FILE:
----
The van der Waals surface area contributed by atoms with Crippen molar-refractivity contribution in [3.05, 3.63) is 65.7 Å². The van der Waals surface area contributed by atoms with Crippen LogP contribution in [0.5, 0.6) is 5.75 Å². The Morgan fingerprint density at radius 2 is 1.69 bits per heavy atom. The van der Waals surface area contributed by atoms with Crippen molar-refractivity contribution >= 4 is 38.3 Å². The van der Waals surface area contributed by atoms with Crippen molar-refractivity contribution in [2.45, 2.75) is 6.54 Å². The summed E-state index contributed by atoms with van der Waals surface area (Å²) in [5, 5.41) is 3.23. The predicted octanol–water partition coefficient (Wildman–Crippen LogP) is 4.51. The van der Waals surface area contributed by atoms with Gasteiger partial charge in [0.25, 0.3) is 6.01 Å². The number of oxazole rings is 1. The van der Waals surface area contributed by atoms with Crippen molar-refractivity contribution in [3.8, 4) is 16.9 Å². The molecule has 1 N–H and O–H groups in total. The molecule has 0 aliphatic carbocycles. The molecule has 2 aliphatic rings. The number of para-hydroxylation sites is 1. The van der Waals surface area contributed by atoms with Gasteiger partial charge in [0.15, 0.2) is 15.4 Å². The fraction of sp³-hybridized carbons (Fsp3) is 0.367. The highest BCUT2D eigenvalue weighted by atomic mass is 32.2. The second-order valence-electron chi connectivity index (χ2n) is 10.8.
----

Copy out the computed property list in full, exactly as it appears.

The van der Waals surface area contributed by atoms with Crippen molar-refractivity contribution in [3.05, 3.63) is 65.7 Å². The van der Waals surface area contributed by atoms with Crippen LogP contribution in [0.5, 0.6) is 5.75 Å². The Morgan fingerprint density at radius 2 is 1.69 bits per heavy atom. The van der Waals surface area contributed by atoms with Crippen molar-refractivity contribution >= 4 is 38.3 Å². The van der Waals surface area contributed by atoms with Crippen molar-refractivity contribution in [2.45, 2.75) is 6.54 Å². The summed E-state index contributed by atoms with van der Waals surface area (Å²) in [5, 5.41) is 3.23. The predicted octanol–water partition coefficient (Wildman–Crippen LogP) is 4.51. The van der Waals surface area contributed by atoms with Gasteiger partial charge in [0.25, 0.3) is 6.01 Å². The number of oxazole rings is 1. The van der Waals surface area contributed by atoms with Crippen molar-refractivity contribution in [3.8, 4) is 16.9 Å². The molecule has 1 N–H and O–H groups in total. The molecule has 0 aliphatic carbocycles. The molecule has 2 aliphatic rings. The number of para-hydroxylation sites is 1. The van der Waals surface area contributed by atoms with Gasteiger partial charge in [0.15, 0.2) is 15.4 Å². The fraction of sp³-hybridized carbons (Fsp3) is 0.367. The highest BCUT2D eigenvalue weighted by atomic mass is 32.2. The second-order valence-electron chi connectivity index (χ2n) is 10.8.